How to Use a Kitchen Knife

Peeled apples and a paring knife on a wood cutting board
Photograph by Sarah Orsag/Moment Open/Getty Images

A knife can be your best friend during food preparation, or it can cause serious injury - depending on your skill and what you know about knife safety. There are some basic safety tips and hints about using a knife properly. First of all, check recommendations from sources like Consumer Reports and Cook's Illustrated. Then buy the best quality knives that you can afford, that have no gaps at the joint where the blade and handle meet, with a finely ground blade. A good knife should feel heavy and solid. Finally, learn how to use your good knives and care for them.

There Are Five Basic Types of Kitchen Knives

  • Chef's Knife
    A chef's knife is usually the largest knife in the kitchen, with a wide blade that is 8" to 10" long. Choose a knife that feels good and balanced in your hand. The knife should have a full tang. This means that the blade should go all the way through the handle for the best wear and stability.
  • Paring Knife
    Paring knives are generally 2-1/2-4" in length. The most often used knife in the kitchen. It is ideal for peeling and coring fruits and vegetables, cutting small objects, slicing, and other hand tasks.
  • Utility Knives
    Utility knives are longer than paring knives but smaller than chef's knives, usually around 5-8" long. They are also called sandwich knives because they are just the right side for slicing meats and cheeses. We have several utility knives in our kitchen as 'extra' knives.
  • Boning Knife
    This type of knife has a more flexible blade to curve around meat and bone. Generally 4-5" long.
  • Bread Knife
    Bread knives are usually serrated. Most experts recommend a serrated knife that has pointed serrations instead of wavy serrations for better control and longer knife life. We have two bread knives in our kitchen - a long 10" knife that's great for cutting whole loaves, and a 6" knife perfect for cutting sandwich buns. You must use a sawing motion when using a serrated knife.

    Knives are made out of several types of material. High carbon stainless steel is the most expensive and will last the longest. These knives will not stain and hold a sharp edge longer than other steel types. Ceramic knives are fairly new. These knives don't need sharpening for years and should be sharpened by an expert when they do wear down. Only use a ceramic knife on a cutting board - never on another ceramic, plastic or glass surface. They're that sharp!

    Knife handles are made of wood or a plastic composite. Both are good choices. The only difference is in cleaning and maintenance. Knives with wood handles deteriorate more quickly when cleaned in the dishwasher. We know experts recommend not using a dishwasher for washing knives, but we do it all the time. We're not keen on washing sharp blades by hand.

    Sharpening Knives

    A knife that is not sharp is dangerous. It can slip off the food you're cutting and easily cut your fingers instead. A steel should be part of your knife collection. This long, round object sharpens knives by straightening out the edge.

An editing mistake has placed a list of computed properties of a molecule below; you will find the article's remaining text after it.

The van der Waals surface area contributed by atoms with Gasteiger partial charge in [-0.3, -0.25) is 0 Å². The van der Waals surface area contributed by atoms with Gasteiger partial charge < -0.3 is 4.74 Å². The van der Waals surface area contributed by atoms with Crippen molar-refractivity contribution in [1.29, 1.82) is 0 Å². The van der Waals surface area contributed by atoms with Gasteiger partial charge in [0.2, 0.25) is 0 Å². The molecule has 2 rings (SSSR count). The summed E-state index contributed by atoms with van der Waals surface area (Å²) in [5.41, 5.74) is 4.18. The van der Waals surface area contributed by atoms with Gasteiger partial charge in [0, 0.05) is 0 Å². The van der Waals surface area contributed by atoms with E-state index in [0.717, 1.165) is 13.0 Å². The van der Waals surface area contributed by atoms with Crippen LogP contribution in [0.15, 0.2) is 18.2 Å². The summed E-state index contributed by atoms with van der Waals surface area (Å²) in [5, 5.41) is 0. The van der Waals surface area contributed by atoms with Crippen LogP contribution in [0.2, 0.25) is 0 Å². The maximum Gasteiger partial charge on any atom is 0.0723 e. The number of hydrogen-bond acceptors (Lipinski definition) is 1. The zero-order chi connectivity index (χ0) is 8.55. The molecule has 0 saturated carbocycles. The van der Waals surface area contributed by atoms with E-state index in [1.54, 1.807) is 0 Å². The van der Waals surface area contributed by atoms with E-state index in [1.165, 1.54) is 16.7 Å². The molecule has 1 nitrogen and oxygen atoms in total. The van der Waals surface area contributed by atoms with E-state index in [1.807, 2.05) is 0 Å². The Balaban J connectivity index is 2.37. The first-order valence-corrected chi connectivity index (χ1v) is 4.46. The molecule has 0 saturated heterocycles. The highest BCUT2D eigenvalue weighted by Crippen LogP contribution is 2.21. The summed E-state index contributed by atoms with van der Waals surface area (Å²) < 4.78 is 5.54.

Hold the knife in your dominant hand and the steel in the other, with the steel point, pressed into a solid waist-high surface. Hold the knife base at the top of the steel at a 20-degree angle. Slowly draw the knife down the length of the steel, pulling the knife back so the entire blade, from base to tip, moves against the steel as if you were slicing off pieces of the steel. Repeat on the other side. Do this five or six times, then rinse the knife off and dry immediately. Make sure you sharpen each side the same number of times to retain the knife's balance.

    Using a Knife

    Using kitchen knives requires following a few rules and becoming comfortable using your hands in a different way. Seeing pictures of correctly using a knife for different kitchen tasks is the best way to learn.

    The most important tip we can give you is to chop slowly and carefully. Always cut away from your body. Make sure your hands are dry and the surface you're working on it non-slip. Make sure that you curl your fingers under on the hand holding the food. This takes a while to get used to but will become second nature with practice. If your fingers are curled under, the chances are good you will never cut yourself. Watch what you're doing at all times. And keep kids and pets out of the kitchen when you're working with knives! Using your dominant hand, hold the knife firmly and, using a rocking motion, cut through the food. The knife should not leave the surface you're working on. Move your hand (with the curled under fingers) along as the knife cuts the food.

    Caring for Your Knives

    Store your knives in a knife block or on a Magnetic Knife Rack. When knives are thrown into a drawer, they will become dull more quickly, plus there's a good chance you'll cut yourself reaching in to retrieve one. Most manufacturers recommend that high-quality knives be washed by hand and dried immediately. We have a full tang, wooden handle knives and we have always washed them in our dishwasher. Our knives don't look new, but they still work fine, with frequent sharpening.